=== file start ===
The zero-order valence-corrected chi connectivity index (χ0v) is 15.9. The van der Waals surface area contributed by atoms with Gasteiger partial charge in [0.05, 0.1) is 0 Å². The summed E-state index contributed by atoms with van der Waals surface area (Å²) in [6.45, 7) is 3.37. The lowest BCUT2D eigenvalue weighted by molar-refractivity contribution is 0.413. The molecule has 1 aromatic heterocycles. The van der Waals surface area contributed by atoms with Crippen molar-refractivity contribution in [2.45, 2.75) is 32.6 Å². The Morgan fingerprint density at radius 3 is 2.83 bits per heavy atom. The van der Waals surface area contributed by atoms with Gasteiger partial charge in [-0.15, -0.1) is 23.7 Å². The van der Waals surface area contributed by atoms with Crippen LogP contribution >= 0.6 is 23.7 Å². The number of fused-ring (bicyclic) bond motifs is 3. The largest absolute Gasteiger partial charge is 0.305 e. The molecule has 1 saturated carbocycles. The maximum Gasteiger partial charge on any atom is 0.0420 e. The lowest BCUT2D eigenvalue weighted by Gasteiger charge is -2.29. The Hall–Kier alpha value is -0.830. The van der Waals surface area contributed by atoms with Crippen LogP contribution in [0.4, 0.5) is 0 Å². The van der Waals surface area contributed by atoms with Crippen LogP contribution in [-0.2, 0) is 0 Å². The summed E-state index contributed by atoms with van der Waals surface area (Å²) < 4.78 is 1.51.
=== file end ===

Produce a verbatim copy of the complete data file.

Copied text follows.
The zero-order valence-corrected chi connectivity index (χ0v) is 15.9. The van der Waals surface area contributed by atoms with Gasteiger partial charge in [0.05, 0.1) is 0 Å². The summed E-state index contributed by atoms with van der Waals surface area (Å²) in [6.45, 7) is 3.37. The lowest BCUT2D eigenvalue weighted by molar-refractivity contribution is 0.413. The molecule has 1 aromatic heterocycles. The van der Waals surface area contributed by atoms with Crippen molar-refractivity contribution in [2.45, 2.75) is 32.6 Å². The Morgan fingerprint density at radius 3 is 2.83 bits per heavy atom. The van der Waals surface area contributed by atoms with Gasteiger partial charge in [-0.15, -0.1) is 23.7 Å². The van der Waals surface area contributed by atoms with Crippen LogP contribution >= 0.6 is 23.7 Å². The number of fused-ring (bicyclic) bond motifs is 3. The largest absolute Gasteiger partial charge is 0.305 e. The molecule has 1 saturated carbocycles. The maximum Gasteiger partial charge on any atom is 0.0420 e. The lowest BCUT2D eigenvalue weighted by Gasteiger charge is -2.29. The Hall–Kier alpha value is -0.830. The van der Waals surface area contributed by atoms with Crippen LogP contribution in [0.4, 0.5) is 0 Å². The van der Waals surface area contributed by atoms with Crippen LogP contribution in [-0.2, 0) is 0 Å². The summed E-state index contributed by atoms with van der Waals surface area (Å²) < 4.78 is 1.51.